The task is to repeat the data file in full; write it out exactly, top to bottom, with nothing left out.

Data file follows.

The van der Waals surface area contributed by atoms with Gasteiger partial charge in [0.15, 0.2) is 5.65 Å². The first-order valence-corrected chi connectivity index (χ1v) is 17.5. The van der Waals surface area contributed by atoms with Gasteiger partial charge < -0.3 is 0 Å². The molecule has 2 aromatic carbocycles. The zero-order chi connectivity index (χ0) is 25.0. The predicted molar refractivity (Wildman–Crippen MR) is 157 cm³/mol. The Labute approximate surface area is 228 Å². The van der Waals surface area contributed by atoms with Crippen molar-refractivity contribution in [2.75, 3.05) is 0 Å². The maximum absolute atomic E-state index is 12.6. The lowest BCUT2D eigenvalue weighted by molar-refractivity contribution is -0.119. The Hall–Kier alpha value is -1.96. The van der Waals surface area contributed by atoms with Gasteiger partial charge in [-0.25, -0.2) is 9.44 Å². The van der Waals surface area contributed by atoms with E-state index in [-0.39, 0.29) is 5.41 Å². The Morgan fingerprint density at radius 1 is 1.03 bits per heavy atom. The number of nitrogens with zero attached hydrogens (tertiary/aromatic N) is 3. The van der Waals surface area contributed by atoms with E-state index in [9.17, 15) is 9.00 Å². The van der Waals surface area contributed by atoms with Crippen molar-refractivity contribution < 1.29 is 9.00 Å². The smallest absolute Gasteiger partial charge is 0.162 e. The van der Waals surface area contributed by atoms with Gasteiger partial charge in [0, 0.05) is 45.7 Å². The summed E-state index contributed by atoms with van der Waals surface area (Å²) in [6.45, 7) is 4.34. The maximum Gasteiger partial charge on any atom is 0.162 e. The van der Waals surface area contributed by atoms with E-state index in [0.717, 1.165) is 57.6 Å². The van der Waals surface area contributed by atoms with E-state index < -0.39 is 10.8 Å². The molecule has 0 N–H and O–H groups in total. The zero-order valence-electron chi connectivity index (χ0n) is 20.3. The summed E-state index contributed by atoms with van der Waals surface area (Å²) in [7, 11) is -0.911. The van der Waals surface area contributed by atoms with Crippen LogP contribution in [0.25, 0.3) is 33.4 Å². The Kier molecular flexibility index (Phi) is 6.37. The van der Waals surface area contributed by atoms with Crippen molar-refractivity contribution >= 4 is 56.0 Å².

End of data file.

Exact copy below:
The van der Waals surface area contributed by atoms with Gasteiger partial charge in [0.15, 0.2) is 5.65 Å². The first-order valence-corrected chi connectivity index (χ1v) is 17.5. The van der Waals surface area contributed by atoms with Gasteiger partial charge < -0.3 is 0 Å². The molecule has 2 aromatic carbocycles. The zero-order chi connectivity index (χ0) is 25.0. The predicted molar refractivity (Wildman–Crippen MR) is 157 cm³/mol. The Labute approximate surface area is 228 Å². The van der Waals surface area contributed by atoms with Crippen molar-refractivity contribution in [2.75, 3.05) is 0 Å². The maximum absolute atomic E-state index is 12.6. The lowest BCUT2D eigenvalue weighted by molar-refractivity contribution is -0.119. The Hall–Kier alpha value is -1.96. The van der Waals surface area contributed by atoms with Gasteiger partial charge in [-0.25, -0.2) is 9.44 Å². The van der Waals surface area contributed by atoms with E-state index in [-0.39, 0.29) is 5.41 Å². The Morgan fingerprint density at radius 1 is 1.03 bits per heavy atom. The number of nitrogens with zero attached hydrogens (tertiary/aromatic N) is 3. The van der Waals surface area contributed by atoms with E-state index in [9.17, 15) is 9.00 Å². The van der Waals surface area contributed by atoms with Crippen molar-refractivity contribution < 1.29 is 9.00 Å². The smallest absolute Gasteiger partial charge is 0.162 e. The van der Waals surface area contributed by atoms with Gasteiger partial charge in [0, 0.05) is 45.7 Å². The summed E-state index contributed by atoms with van der Waals surface area (Å²) in [6.45, 7) is 4.34. The maximum Gasteiger partial charge on any atom is 0.162 e. The van der Waals surface area contributed by atoms with E-state index in [0.717, 1.165) is 57.6 Å². The van der Waals surface area contributed by atoms with E-state index < -0.39 is 10.8 Å². The molecule has 0 N–H and O–H groups in total. The zero-order valence-electron chi connectivity index (χ0n) is 20.3. The summed E-state index contributed by atoms with van der Waals surface area (Å²) in [7, 11) is -0.911. The van der Waals surface area contributed by atoms with Crippen LogP contribution in [0.25, 0.3) is 33.4 Å². The Kier molecular flexibility index (Phi) is 6.37. The van der Waals surface area contributed by atoms with Crippen molar-refractivity contribution >= 4 is 56.0 Å².